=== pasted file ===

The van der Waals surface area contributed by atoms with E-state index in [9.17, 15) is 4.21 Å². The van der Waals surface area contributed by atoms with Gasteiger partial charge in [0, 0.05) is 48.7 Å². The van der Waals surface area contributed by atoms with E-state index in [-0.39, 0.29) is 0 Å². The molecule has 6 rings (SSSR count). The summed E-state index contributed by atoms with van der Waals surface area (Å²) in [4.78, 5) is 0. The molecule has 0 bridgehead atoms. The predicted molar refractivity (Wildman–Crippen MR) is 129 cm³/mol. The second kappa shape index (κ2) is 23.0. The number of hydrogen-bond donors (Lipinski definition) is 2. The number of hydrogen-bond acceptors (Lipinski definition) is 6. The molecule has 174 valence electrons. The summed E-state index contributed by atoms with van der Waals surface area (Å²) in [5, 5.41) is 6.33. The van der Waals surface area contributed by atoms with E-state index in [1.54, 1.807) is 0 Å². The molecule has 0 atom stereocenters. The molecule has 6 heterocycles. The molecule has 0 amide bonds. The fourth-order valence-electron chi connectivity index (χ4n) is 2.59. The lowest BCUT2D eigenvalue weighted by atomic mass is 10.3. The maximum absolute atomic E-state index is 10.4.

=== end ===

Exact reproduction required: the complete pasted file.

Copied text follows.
The van der Waals surface area contributed by atoms with E-state index in [9.17, 15) is 4.21 Å². The van der Waals surface area contributed by atoms with Gasteiger partial charge in [0, 0.05) is 48.7 Å². The van der Waals surface area contributed by atoms with E-state index in [-0.39, 0.29) is 0 Å². The molecule has 6 rings (SSSR count). The summed E-state index contributed by atoms with van der Waals surface area (Å²) in [4.78, 5) is 0. The molecule has 0 bridgehead atoms. The predicted molar refractivity (Wildman–Crippen MR) is 129 cm³/mol. The second kappa shape index (κ2) is 23.0. The number of hydrogen-bond donors (Lipinski definition) is 2. The number of hydrogen-bond acceptors (Lipinski definition) is 6. The molecule has 174 valence electrons. The summed E-state index contributed by atoms with van der Waals surface area (Å²) in [5, 5.41) is 6.33. The van der Waals surface area contributed by atoms with E-state index in [1.54, 1.807) is 0 Å². The molecule has 0 atom stereocenters. The molecule has 6 heterocycles. The molecule has 0 amide bonds. The fourth-order valence-electron chi connectivity index (χ4n) is 2.59. The lowest BCUT2D eigenvalue weighted by atomic mass is 10.3. The maximum absolute atomic E-state index is 10.4.